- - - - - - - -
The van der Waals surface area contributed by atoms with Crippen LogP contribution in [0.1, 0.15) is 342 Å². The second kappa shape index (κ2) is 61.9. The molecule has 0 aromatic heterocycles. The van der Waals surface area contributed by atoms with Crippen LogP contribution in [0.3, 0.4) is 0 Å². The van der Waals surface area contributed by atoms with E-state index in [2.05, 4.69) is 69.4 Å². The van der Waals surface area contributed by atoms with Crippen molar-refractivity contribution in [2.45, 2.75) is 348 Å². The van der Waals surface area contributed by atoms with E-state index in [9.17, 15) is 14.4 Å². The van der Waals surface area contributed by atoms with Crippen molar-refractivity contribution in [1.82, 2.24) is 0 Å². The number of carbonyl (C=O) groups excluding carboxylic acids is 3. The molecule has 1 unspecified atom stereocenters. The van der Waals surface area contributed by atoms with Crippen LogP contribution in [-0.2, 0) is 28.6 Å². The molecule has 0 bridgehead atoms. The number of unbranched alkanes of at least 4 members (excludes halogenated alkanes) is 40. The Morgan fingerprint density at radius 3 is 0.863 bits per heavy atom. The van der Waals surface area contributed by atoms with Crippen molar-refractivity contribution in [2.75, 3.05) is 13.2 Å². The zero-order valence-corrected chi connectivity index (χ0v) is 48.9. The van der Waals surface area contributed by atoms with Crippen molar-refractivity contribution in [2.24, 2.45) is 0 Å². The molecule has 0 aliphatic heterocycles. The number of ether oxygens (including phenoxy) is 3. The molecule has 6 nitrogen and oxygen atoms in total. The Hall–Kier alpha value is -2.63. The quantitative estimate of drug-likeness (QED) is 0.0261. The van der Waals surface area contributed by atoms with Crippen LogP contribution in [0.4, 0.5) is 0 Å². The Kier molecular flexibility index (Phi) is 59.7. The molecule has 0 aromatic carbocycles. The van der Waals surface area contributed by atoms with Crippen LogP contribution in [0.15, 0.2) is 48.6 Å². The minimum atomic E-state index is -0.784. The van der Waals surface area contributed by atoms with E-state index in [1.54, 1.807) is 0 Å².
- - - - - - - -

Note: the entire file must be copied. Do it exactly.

The van der Waals surface area contributed by atoms with Crippen LogP contribution in [0.1, 0.15) is 342 Å². The second kappa shape index (κ2) is 61.9. The molecule has 0 aromatic heterocycles. The van der Waals surface area contributed by atoms with Crippen LogP contribution in [0.3, 0.4) is 0 Å². The van der Waals surface area contributed by atoms with E-state index in [2.05, 4.69) is 69.4 Å². The van der Waals surface area contributed by atoms with Crippen molar-refractivity contribution in [2.45, 2.75) is 348 Å². The van der Waals surface area contributed by atoms with E-state index in [9.17, 15) is 14.4 Å². The van der Waals surface area contributed by atoms with Crippen molar-refractivity contribution in [1.82, 2.24) is 0 Å². The number of carbonyl (C=O) groups excluding carboxylic acids is 3. The molecule has 1 unspecified atom stereocenters. The van der Waals surface area contributed by atoms with Crippen LogP contribution in [-0.2, 0) is 28.6 Å². The molecule has 0 bridgehead atoms. The number of unbranched alkanes of at least 4 members (excludes halogenated alkanes) is 40. The Morgan fingerprint density at radius 3 is 0.863 bits per heavy atom. The van der Waals surface area contributed by atoms with Crippen molar-refractivity contribution in [2.75, 3.05) is 13.2 Å². The zero-order valence-corrected chi connectivity index (χ0v) is 48.9. The van der Waals surface area contributed by atoms with Crippen molar-refractivity contribution in [2.24, 2.45) is 0 Å². The molecule has 0 aliphatic heterocycles. The number of ether oxygens (including phenoxy) is 3. The molecule has 6 nitrogen and oxygen atoms in total. The Hall–Kier alpha value is -2.63. The quantitative estimate of drug-likeness (QED) is 0.0261. The van der Waals surface area contributed by atoms with Crippen LogP contribution in [0.4, 0.5) is 0 Å². The Kier molecular flexibility index (Phi) is 59.7. The molecule has 0 aromatic carbocycles. The van der Waals surface area contributed by atoms with Crippen LogP contribution in [0.15, 0.2) is 48.6 Å². The minimum atomic E-state index is -0.784. The van der Waals surface area contributed by atoms with E-state index in [1.54, 1.807) is 0 Å².